I chose to make it invisible unless someone moves their mouse into that position.  Is that the wrong UX do you think?  I know it isn’t entirely consistent with something like WinForms, but I wanted to be a little different. 

Additionally I wanted to use the SizeNWSE Cursor as a normal WPF/WinForm window would use, but unfortunately that’s not a valid Cursor for Silverlight right now.

I did try to make the resizing adorner a template part so you could make it something else (right now it is just a path).  I haven’t really tried messing with it that much though.

I think my math might be a bit off in some scenarios and I’m still frustrated with the Popup and ZIndex issue in Silverlight, but I know there is an open issue for Silverlight to look at this so I’m trying to stay calm about it.  Anyhow, some subtle adds to make it hopefully just a bit more useful for anyone who cares (or cares to learn from it).

You can download the source code here: FloatableWindow_1.3.zip

Hope this helps and I appreciate any comments regarding the update or if you see issues in your scenarios. 

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UPDATE: FloatableWindow is now on CodePlex for easier community contributions and management of latest source and builds.  FloatableWindow CodePlex Project.  If you like this idea VOTE FOR IT in the Silverlight Toolkit!

I’ve seen a few comments/requests incoming lately that people like the ChildWindow control in the Silverlight 3 SDK.  This is a great control that creates a modal dialog for you.  When you use it, it disables your root layout application and shows the dialog you provide:

ChildWindow example

This is great for those true modal needs.  It responds to normal windows DialogResult type responses if you have buttons, etc. – great for error dialogs, logins, etc.  The request I’ve been seeing is for the same functionality, but in a ‘normal’ ChildWindow.

But I’ve been seeing requests that it should act more like the normal Window object in .NET, which has an option for showing a window as a ‘dialog’ (modal) versus a normal one.  Well, since the source code is available under Ms-PL license at the Silverlight Toolkit project, I decided to play around and refactor a bit.  If you look at the base class implementation of Window, the API shows two methods: Show and ShowDialog.  This is what I wanted to emulate.  I changed the ChildWindow to FloatableWindow only because I couldn’t think of a better name and it represented a desired behavior.  In ChildWindow, the default behavior is a modal dialog and there are a few key areas that drive this behavior.   There is a template part called Overlay that is responsible for the faded-out background of your app when the ChildWindow is shown.  The other modal semantics are driven by looking at the RootLayout of the parent creating the ChildWindow and changing its properties (IsEnabled=False).  Basically I just spelunked these areas and did some changing.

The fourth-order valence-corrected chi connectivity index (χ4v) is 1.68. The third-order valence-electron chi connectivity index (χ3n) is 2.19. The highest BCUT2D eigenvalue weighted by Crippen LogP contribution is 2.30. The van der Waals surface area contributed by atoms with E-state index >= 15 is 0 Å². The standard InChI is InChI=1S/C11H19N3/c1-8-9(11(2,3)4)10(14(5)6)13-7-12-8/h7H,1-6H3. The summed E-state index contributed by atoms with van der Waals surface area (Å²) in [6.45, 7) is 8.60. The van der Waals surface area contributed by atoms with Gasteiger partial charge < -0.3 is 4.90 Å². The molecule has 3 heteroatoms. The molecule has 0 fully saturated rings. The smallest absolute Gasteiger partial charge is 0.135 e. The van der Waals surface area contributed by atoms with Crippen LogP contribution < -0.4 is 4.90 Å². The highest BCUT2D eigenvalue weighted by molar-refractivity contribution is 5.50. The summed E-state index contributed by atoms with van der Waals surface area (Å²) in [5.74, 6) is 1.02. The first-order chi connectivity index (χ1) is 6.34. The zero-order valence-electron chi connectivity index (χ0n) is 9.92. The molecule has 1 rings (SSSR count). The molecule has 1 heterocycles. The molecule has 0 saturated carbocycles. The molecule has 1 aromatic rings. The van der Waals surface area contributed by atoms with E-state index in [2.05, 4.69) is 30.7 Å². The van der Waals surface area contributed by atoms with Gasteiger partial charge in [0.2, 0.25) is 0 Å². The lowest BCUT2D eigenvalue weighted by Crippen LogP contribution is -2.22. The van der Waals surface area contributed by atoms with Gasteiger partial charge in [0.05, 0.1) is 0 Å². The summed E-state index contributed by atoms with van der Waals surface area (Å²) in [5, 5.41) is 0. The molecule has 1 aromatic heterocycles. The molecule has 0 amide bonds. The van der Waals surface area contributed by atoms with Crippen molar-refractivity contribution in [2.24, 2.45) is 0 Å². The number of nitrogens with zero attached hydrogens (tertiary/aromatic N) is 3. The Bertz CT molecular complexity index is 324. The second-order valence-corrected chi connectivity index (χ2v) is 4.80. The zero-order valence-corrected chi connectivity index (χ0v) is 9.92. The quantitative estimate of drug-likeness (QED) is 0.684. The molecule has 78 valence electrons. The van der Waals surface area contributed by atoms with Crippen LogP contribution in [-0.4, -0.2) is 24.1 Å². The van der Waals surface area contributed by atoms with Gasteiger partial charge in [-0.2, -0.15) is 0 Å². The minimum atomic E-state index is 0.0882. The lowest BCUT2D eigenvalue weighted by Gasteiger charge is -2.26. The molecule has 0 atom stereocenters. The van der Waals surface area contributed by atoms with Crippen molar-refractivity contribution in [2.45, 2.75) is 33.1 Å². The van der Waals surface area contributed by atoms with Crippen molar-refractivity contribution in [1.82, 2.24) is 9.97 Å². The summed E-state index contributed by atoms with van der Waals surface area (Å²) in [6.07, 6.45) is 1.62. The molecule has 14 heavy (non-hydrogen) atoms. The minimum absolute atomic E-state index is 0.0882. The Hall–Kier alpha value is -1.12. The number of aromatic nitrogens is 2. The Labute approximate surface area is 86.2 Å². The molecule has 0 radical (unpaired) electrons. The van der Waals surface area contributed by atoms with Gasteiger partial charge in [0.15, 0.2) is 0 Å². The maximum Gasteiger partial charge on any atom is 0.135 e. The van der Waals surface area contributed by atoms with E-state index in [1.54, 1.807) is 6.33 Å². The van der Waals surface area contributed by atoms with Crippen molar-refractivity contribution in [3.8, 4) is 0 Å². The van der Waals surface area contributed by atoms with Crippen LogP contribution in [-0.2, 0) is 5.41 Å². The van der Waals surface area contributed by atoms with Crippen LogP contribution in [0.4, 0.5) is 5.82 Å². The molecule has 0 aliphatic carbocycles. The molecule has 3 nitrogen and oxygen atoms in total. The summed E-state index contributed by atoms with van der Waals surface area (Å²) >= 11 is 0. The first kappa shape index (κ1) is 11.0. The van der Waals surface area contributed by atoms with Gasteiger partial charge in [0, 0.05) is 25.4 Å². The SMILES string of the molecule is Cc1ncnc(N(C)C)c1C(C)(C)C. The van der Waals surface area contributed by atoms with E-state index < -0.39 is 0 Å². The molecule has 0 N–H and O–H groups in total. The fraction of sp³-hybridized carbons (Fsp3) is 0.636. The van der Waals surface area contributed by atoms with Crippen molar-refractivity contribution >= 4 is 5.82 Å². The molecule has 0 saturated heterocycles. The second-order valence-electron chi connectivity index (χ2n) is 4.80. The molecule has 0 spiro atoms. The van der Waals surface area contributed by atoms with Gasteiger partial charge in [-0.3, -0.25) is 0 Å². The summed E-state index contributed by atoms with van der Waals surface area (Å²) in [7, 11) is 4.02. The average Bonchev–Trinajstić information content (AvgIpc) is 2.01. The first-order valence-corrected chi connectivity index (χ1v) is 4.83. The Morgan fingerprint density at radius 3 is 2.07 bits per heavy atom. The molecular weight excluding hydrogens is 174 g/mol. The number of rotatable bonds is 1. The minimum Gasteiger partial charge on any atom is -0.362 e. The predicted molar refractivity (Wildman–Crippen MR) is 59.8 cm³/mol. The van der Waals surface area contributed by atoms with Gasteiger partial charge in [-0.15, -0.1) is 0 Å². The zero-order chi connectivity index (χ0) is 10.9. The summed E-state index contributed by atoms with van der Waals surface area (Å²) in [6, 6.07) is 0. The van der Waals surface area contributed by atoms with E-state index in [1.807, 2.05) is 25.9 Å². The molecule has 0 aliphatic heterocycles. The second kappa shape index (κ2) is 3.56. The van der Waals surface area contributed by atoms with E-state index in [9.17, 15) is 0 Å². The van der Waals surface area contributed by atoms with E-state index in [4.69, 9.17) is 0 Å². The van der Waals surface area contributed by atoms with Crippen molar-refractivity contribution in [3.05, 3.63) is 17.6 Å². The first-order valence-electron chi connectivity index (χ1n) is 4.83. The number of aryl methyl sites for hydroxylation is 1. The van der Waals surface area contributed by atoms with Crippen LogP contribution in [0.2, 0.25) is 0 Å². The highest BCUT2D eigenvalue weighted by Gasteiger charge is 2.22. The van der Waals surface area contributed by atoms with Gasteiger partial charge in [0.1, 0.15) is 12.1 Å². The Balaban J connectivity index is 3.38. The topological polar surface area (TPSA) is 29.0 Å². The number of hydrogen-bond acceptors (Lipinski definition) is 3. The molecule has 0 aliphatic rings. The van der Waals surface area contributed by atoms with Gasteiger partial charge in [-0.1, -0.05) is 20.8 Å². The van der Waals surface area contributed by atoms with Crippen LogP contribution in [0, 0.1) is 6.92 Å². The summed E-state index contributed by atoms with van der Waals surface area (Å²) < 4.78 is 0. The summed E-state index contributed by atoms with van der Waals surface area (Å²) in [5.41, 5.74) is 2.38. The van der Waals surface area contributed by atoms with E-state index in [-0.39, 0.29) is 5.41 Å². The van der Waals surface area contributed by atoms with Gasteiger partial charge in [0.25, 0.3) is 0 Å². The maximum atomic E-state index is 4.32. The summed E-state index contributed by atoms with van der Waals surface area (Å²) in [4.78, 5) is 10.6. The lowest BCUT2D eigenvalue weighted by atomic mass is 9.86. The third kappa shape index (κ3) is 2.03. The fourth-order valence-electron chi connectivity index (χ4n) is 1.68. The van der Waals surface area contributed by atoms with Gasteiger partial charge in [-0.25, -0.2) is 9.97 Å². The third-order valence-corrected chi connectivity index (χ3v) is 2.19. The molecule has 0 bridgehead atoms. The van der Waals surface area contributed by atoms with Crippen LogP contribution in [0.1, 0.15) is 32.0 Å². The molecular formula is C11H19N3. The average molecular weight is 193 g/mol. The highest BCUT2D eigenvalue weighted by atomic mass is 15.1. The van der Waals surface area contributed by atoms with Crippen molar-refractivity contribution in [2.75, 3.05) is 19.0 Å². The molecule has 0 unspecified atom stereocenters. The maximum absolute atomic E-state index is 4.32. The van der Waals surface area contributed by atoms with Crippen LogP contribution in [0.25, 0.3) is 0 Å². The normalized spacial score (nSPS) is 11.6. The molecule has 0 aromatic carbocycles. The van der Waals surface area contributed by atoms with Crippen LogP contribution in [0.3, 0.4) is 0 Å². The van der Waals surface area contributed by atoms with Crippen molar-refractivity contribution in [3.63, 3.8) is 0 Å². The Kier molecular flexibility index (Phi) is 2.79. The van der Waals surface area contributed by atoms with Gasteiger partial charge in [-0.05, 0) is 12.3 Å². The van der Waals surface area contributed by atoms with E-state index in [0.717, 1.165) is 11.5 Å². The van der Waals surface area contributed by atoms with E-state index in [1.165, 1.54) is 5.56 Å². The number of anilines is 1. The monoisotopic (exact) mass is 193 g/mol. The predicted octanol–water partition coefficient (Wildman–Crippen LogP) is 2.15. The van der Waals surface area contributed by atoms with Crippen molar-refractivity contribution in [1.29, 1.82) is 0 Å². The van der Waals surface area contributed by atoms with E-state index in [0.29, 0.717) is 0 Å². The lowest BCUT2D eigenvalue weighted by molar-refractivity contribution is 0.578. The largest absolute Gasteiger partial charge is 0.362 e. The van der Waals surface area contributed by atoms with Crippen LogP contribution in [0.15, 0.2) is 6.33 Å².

I implemented a property IsModal (_modal for the private accessor) that would be set in my new show methods, which I refactored to Show, ShowDialog and ShowWindow (internal).  ShowWindow would accept a boolean whether it was to be a modal or not, setting the private accessor.  The calls checking for disabling RootLayout, UpdateOverlaySize, ChangeVisualState and some of the focus event handling (as in a non-modal you may have multiple and you want each to be able to have focus).  After doing this I could create non-modal windows easily:

   1: FloatableWindow fw = new FloatableWindow();
   2: fw.Title = "Testing FloatableWindow";
   3: fw.Height = 200;
   4: fw.Width = 200;
   5: fw.Content = "Created at " + DateTime.Now.ToLongTimeString();
   7: fw.Show(); //for non-modal
   8: fw.ShowDialog(); //for modal dialog

And I could create multiple:


All the other functions of the ChildWindow are there so there wasn’t a lot of work to do.  I kept the template parts, etc. so it is customizable in tools like Expression Blend.  There are a few things that I still need to do:

  • Better enable a default start position for the FloatableWindow
  • On focus events, if there are multiple windows, make sure that the selected window gets brought to the front of the layout when being used (NOTE: the logic for this is working actually, but ZIndex doesn’t appear to be able to be set on Popup, which I’m talking with the team about)
  • Whatever other bugs I may have caused by my assumptions :-)

But it was an experiment at least and seems to work so far.  Here’s the code: FloatableWindow_1.1.zip.  The archive file includes the code I used as well as Visual Studio item templates (C# and Visual Basic) to mirror the same functionality of Add New Item where you can add a new ChildWindow to your project as a user control. 

FloatableWindow Item Templates

Let me know what you think.  Hope this helps!